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Why a Recession Can Be a Good Time to Expand into a New Country Explore the strategies that can help companies identify and capitalize on the hidden value in recessions.

By Wei Hsu

entrepreneur daily

Opinions expressed by Entrepreneur contributors are their own.

"We very much believe strongly in investing through downturns" is a famous remark by Tim Cook, CEO of Apple Inc. With this philosophy, Apple has time and again managed to not only survive but thrive during periods of economic upheaval. At a time when major tech companies were shutting down shops during the recession of the dot-com collapse, Apple focused on acquiring graphics and productivity software companies.

Opportunity and hidden value are often-overlooked aspects of recessions, but it takes the right entrepreneurial mindset to see the potential upside of recessions in the first place.

The mainstream and more conservative approach calls for minimizing costs and risks and "waiting it out" until the economy improves. Indeed, the current economic climate, with a boogeyman recession that has been looming "just around the corner" for a year or more, has induced similar feelings of uncertainty, caution and a desire to tighten things down and wait until sunnier skies prevail.

But does this strategy make it harder for you to spot new opportunities that may arise? Could a shift in mindset to viewing recessionary periods as rife with opportunity help take your business to the next level?

As someone who has helped scale hundreds of companies, I sit firmly in the camp that views recessions as opportunities for growth. It doesn't mean I act or advise clients to act recklessly. Far from it. In fact, investing in new markets, technologies or sectors during challenging economic times requires even greater awareness of market conditions on the ground and an ability to perform due diligence optimally.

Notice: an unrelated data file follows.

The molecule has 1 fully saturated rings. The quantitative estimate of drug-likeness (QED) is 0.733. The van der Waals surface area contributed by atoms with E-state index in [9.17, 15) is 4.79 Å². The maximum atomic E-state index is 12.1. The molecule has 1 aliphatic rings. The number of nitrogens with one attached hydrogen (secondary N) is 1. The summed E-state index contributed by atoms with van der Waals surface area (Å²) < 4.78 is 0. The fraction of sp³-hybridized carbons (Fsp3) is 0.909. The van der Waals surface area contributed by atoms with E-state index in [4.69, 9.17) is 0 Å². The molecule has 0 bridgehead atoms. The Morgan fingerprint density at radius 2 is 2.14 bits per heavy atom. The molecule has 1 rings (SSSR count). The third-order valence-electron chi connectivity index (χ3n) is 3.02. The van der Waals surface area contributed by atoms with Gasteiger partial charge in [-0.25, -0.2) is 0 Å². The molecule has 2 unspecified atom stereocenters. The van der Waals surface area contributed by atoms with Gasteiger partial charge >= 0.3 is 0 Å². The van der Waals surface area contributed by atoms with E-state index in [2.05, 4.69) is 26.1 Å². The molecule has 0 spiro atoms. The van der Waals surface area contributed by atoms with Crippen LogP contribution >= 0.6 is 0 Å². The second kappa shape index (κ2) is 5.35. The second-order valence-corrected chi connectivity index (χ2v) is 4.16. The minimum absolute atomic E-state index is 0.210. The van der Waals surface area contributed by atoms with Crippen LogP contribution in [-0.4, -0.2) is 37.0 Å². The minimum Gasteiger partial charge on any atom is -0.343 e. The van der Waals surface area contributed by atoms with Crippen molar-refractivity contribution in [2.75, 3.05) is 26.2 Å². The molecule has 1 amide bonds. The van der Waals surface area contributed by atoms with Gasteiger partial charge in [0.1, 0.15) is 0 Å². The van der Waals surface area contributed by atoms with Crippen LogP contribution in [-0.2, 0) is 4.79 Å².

International expansion, my area of expertise, is one area in particular where businesses can find greater value or opportunity during periods of economic uncertainty or downturn. But how do you spot those opportunities, particularly in a market where you have no presence and limited knowledge?

Related: Is a Recession Actually a Good Time to Expand Your Business?

Spotting value in overseas markets

Through accurate assessment of internal and external factors, you can maximize your chances of spotting value overseas in the wake of reduced competition. For instance, you can reprioritize your expansion plans by focusing on markets that are hit harder than most during a recession. This will increase your chances of success as your competitors are likely to be on the defensive in such markets. Businesses operating in industries relatively immune to a recession, such as consumer staples, shipping, utilities and healthcare, tend to fare better than others when executing expansion plans in recession-hit economies. What opportunities may offshore markets yield for your company in these areas?

Once you've evaluated your product/market fit in new markets and identified any gaps you may be able to close, you stand to benefit immensely by identifying and investing in undervalued assets and opportunities. These investments can develop into a sustainable competitive advantage to last for the long run.